Soft Pastel For Beginners

You’ve found the right place to enjoy a new journey discovering the delights of soft pastel for beginners.  I’m so happy to be able to share my knowledge with you!

My name is Sue Kerrigan-Harris and I’m a Professional Artist and Art Tutor with a passion for soft pastel.  Welcome to my world of Soft Pastel.  Read on to find out more…


Here’s what I’m going to share with you and at the end you can download a free printable quick start guide and some free soft pastel tutorials to get you started:

1. Get started with Soft Pastel Right Now (you just want to know what to buy to get started)
2. What are soft pastels?
2a. The difference between soft pastel, chalk and oil pastel

3. Types of Soft Pastel
3a. Soft Pastel Sticks
3b. Hard Pastel Sticks
3c. Beginners Soft Pastels
3d. Professional Soft Pastels
3e. Pan Pastels
3f. Pastel Pencils

4. Pastel Paper
4a. Traditional Paper
4b. Sanded Paper
4c.Coated Paper
4d. Best Beginners Pastel Paper

5. Equipment you’ll need to get started
5a Table Set Up
5b Blending Tools
5c Sharpeners

6. Fixative

7. Safety

8. Techniques for Beginners
8a Layers
8b Blending
8c Pressure

1. Get Started with Soft Pastel for Beginners

There are so many brands it can be VERY CONFUSING and even put you off!  To SAVE you hours of research and to save you a TON of money. Here’s what I recommend to all who are new to soft pastel.

This is what I recommend to all students who are just starting with Soft Pastel.
Pastel Paper: Pastelmat or Wet & Dry Paper 1000-1200 GRIT from the Hardware Store. Mind your fingers though. (More info in my free tutorial about using sand paper)

Soft Pastel Sticks: Jaxell 72 set or Inscribe 64 set. Get the biggest set you can afford.

Pastel Pencils: Carbothello 60 set or the biggest set you can afford.

Tools: Tortillon blenders and rubber blenders.

Rubber: Kneadable Medium Putty Rubber.

Damp Cloth for your hands.

A board and/or an easel.

Graphite paper to transfer your drawings to pastel paper or to trace.  (If you’re drawing skills are rusty then it’s best to transfer your sketch)


Want to learn about SOFT PASTEL?

Download my

FREE Quick Start Beginners Guide & 2 FREE Tutorials

2. What Are Soft Pastels?

Soft Pastel is made from pure pigment with a little binder to form it into a stick. The binder to pigment ratio determines the quality in terms of light-fastness and softness and also price.  If you add linseed oil to a soft pastel you have oil paint, if you add water, you have watercolour and gouache, if you add acrylic, you have acrylic paint.  Of course there are other elements that go into making these mediums too.  Soft pastels come in different forms, soft pastel sticks; hard pastel sticks, pastel pencils and pan pastels.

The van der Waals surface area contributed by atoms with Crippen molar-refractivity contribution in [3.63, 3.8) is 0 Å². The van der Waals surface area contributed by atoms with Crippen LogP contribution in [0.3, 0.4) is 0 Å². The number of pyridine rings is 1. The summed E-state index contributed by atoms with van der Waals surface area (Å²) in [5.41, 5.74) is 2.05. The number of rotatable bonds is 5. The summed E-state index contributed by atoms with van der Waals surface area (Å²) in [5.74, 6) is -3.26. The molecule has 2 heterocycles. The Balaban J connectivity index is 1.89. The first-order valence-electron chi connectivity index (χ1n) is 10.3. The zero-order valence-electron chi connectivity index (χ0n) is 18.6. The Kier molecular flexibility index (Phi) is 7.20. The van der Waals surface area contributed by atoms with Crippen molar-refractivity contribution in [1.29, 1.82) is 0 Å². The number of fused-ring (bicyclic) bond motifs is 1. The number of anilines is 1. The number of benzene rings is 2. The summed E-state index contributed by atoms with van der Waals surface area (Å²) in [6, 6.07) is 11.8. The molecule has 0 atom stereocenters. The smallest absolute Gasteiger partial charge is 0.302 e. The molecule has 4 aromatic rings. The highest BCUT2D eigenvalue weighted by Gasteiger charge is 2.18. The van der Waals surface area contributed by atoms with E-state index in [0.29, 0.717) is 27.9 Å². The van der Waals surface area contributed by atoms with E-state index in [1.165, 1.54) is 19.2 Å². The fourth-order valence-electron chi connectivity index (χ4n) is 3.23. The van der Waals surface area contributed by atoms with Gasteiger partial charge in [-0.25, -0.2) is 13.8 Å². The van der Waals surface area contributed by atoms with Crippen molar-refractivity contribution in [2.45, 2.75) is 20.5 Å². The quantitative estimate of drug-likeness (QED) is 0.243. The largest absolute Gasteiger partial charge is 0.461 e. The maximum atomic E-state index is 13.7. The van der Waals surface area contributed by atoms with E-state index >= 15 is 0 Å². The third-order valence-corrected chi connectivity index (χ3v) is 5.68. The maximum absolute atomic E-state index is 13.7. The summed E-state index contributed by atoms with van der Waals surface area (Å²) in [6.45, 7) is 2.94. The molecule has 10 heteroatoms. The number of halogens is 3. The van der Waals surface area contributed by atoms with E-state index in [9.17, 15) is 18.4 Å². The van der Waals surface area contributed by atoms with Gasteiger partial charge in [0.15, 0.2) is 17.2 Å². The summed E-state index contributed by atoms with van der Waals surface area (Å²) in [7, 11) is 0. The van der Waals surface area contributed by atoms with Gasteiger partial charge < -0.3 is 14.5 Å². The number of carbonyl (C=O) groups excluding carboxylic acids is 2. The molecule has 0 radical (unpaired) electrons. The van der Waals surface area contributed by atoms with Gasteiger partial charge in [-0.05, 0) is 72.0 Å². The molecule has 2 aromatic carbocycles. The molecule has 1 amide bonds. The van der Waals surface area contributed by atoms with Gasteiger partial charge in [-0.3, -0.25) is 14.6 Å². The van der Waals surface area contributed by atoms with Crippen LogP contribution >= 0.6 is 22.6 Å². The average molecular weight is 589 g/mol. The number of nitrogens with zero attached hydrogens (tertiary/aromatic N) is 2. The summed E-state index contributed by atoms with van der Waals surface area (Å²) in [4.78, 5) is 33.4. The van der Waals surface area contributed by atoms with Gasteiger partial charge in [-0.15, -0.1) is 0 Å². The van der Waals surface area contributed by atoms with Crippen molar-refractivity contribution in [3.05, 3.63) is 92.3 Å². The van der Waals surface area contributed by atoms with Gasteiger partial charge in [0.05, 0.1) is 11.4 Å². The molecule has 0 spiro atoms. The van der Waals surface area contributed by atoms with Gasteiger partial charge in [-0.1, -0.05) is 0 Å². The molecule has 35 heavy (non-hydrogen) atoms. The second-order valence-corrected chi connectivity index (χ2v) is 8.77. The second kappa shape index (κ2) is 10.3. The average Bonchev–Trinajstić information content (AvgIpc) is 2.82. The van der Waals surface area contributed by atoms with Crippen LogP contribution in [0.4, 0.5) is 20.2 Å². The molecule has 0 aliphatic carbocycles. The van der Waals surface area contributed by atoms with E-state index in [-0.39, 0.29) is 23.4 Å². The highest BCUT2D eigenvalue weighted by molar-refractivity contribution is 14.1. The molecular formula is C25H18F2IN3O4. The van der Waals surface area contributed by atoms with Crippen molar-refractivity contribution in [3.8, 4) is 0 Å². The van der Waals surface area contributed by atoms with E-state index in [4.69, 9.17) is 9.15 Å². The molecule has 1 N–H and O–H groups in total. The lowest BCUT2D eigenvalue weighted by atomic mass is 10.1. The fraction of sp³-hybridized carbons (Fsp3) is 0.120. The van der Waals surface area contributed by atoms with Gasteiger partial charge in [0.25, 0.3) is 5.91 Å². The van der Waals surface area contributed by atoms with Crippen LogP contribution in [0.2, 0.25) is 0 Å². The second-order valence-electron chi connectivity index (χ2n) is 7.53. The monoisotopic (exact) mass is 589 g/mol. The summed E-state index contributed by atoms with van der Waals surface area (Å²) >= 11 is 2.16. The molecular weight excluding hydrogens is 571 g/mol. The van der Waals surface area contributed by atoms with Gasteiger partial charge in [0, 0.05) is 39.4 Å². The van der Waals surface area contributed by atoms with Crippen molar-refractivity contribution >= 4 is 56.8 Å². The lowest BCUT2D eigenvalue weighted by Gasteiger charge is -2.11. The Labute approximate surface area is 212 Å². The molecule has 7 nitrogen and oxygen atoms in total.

2a. The Difference Between Soft Pastel, Oil Pastel and Chalk

Before we get into soft pastel there is a common confusion / myth I want to clear up for you.  soft pastel, oil pastel and chalk are not the same.  Soft pastel is pure, rich, intense pigment (powder) and binder to hold the pigment together, chalk is lime coloured with dye (very weak compared to pigment) and oil pastels are like children’s crayons made from none-drying oil and wax. 

pastel pencils and sticks

3. Types of Soft Pastel

Available in square profile, round profile, soft, hard, pans and pencils,  soft pastel is truly versatile and a lot of fun, with no drying time!  With all these options it can cause you some confusion.  Essentially the softer the pastel the more pigment it has and the more lightfast and vibrant the colour is on the pastel paper.  Let me explain the types:

3a. Soft Pastel Sticks

These pastels can be round or square in profile, it just depends on how they are made; hand rolled or machine made.  They are generally fairly thick due to their softness because they contain less binder than harder sticks.  The term soft pastel covers pastels from student brands all the way through to professional  brands.  Most student brands can be as hard as hard pastel sticks, just a little thicker. this is why it’s confusing.  Many manufacturers supply half stick sizes, about an inch long (2.5cm) and full stick sizes about 2 inches long (5cm) It’s a good idea to get the half stick sets as a beginner because you’ll get a greater colour choice in your set.

unison pastels

3b. Hard Pastel Sticks

Hard pastel sticks are useful on paper with less tooth and they can be used to draw with.  They are generally long, thin and square in profile.  Hard pastels have more binder than soft pastels. It is the binder in hard pastels that makes them harder.   They are also good for fine lines such as whiskers and hairs.   Top brands include Conte A Paris, Faber Castell Polychromos Soft Pastels, Caran D’Ache Sticks and Nupastel.  There aren’t any mid and student range brands that are classed as hard sticks.

hard pastels

3c. Beginners Soft Pastels

I recommend student range soft pastels such as Jaxell and Mungyo for beginners because they are harder than professional and mid-range pastels and therefore easier to control.  One of the techniques I teach my students is to control the pressure and it’s a lot easier to do that with harder sticks because you have to press harder with harder sticks to release the pigment.